Collectively, the 20 clubs that made up England’s Premier League during the 2013-14 season made an overall profit for the first time in 16 years, the Guardian reported on Wednesday. The league’s profit totaled 198 million pounds ($305.5 million) last season, up from a loss of 291 million pounds ($449 million) the season before.
Crucially, a set of financial fair play measures was (barely) passed by the league’s clubs in February 2013, with the first effects being felt last season. According to the report, the most important of these was a restriction that would only allow clubs to spend 4 million pounds ($6.1 million) more on player salaries for the 2013/14 season despite the huge increases they each received from TV deals at home and abroad.
As a result, 15 of the league’s 20 teams made a profit last season, a huge improvement from 2012-13, when 12 of the 20 clubs posted a loss, with five losing 50 million pounds ($77.2 million) or more.
As it turns out, salary inflation was crippling the league’s smaller teams, so financial fair play looks to have been a smart move: per the report, players’ pay increased just 5.5 percent overall in 2013-14, while clubs’ overall income grew 22 percent. As a result, Premier League clubs spent 57.5 percent of their 3.3 billion-pound ($5.1 billion) income on salaries, a reduction of almost 10 percent from the 67 percent spent during 2012-13.
“In previous years, every time the money came in, before you could blink it had all gone in players’ wages,” said Stoke City owner Peter Coates, who voted for financial fair play implementation in 2013. “We couldn’t have that happen this time. It is a difficult balancing act and we will now be criticized for making too much money and not investing it, but I didn’t believe we could continue being the world’s richest league while all losing money.”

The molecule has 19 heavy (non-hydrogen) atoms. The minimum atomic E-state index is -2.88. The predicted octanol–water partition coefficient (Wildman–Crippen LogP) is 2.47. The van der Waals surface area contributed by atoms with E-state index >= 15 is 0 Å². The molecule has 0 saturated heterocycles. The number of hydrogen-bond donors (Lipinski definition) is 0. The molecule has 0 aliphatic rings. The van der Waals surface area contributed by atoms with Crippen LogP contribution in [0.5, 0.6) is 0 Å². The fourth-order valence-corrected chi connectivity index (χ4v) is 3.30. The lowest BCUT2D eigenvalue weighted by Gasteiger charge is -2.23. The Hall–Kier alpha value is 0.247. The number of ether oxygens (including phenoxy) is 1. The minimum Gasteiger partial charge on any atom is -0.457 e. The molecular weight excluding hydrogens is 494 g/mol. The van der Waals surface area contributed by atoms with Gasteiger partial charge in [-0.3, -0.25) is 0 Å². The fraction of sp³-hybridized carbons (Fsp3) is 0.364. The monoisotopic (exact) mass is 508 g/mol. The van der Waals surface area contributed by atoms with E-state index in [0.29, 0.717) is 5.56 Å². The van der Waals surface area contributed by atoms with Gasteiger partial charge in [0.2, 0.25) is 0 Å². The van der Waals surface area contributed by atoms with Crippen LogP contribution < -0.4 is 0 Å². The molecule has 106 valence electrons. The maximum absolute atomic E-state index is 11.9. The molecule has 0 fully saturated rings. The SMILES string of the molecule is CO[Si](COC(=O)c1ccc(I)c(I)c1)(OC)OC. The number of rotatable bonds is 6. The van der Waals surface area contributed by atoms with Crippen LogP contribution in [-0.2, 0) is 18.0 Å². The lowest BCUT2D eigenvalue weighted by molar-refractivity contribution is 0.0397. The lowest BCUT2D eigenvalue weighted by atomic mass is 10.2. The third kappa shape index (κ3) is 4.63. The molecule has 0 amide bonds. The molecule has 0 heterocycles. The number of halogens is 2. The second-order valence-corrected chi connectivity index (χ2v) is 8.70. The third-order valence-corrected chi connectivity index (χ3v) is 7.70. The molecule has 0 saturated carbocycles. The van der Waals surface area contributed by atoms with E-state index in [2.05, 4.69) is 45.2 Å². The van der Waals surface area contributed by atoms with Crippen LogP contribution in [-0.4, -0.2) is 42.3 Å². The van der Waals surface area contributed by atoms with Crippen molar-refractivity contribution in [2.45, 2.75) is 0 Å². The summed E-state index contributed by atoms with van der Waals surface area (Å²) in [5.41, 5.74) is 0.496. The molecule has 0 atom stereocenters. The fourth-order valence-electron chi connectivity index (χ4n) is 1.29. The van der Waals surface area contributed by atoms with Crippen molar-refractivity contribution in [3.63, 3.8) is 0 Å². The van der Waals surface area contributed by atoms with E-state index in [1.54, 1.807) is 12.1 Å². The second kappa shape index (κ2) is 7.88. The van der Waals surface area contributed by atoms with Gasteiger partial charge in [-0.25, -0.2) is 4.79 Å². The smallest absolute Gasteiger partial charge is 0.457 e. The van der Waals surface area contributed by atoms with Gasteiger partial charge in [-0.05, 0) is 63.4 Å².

While $6.1 million was the agreed-upon cap for player salary increases from TV revenues last season, that rises to $12.3 million this season, then $18.5 million in 2015-16. However, this restriction does not preclude clubs from allocating salary increases sourced from their own growing commercial income, i.e. from sponsorships, etc. This obviously benefitted larger clubs capable of striking lucrative deals.
For example, Manchester United spent 34 million pounds ($52.5 million) more on salaries in 2013/14 than it did the season before, which was Sir Alex Ferguson’s last season in charge. This was OK, though, because, thanks to its myriad sponsorship deals, the club’s profit actually rose by 70 million pounds ($108 million), making the 215 million pounds ($331.8 million) it spent on salaries in 2013-14 a little less than half of its 433 million-pound ($668 million) profit.
Great, so what does all this mean?
Simple: the Premier League is setting itself up for a future it completely dominates. As Forbes contributor Bobby McMahon reported earlier this year, by 2016-17, the Premier League’s 20 clubs will generate $2.7 billion from domestic rights alone, while the combined take for domestic and foreign rights of the top three leagues in France, Germany and Italy will be $3 billion.
Spain, you’ll notice, is missing, because at the moment, its teams are squabbling about how to move from a system whereby they negotiate individually for TV rights to one where they bargain collectively (to the detriment of superpowers Real Madrid and Barcelona). You’ll also notice that McMahon cited domestic rights alone. The Guardian report projects that the EPL’s new 2016-19 TV deals will total 8 billion pounds, or $12.3 billion.
In other words, Europe’s richest league will keep getting (much) richer, while the rest try desperately to catch up. Either that, or France, Germany, Spain and Italy will all have to become feeder teams for the EPL.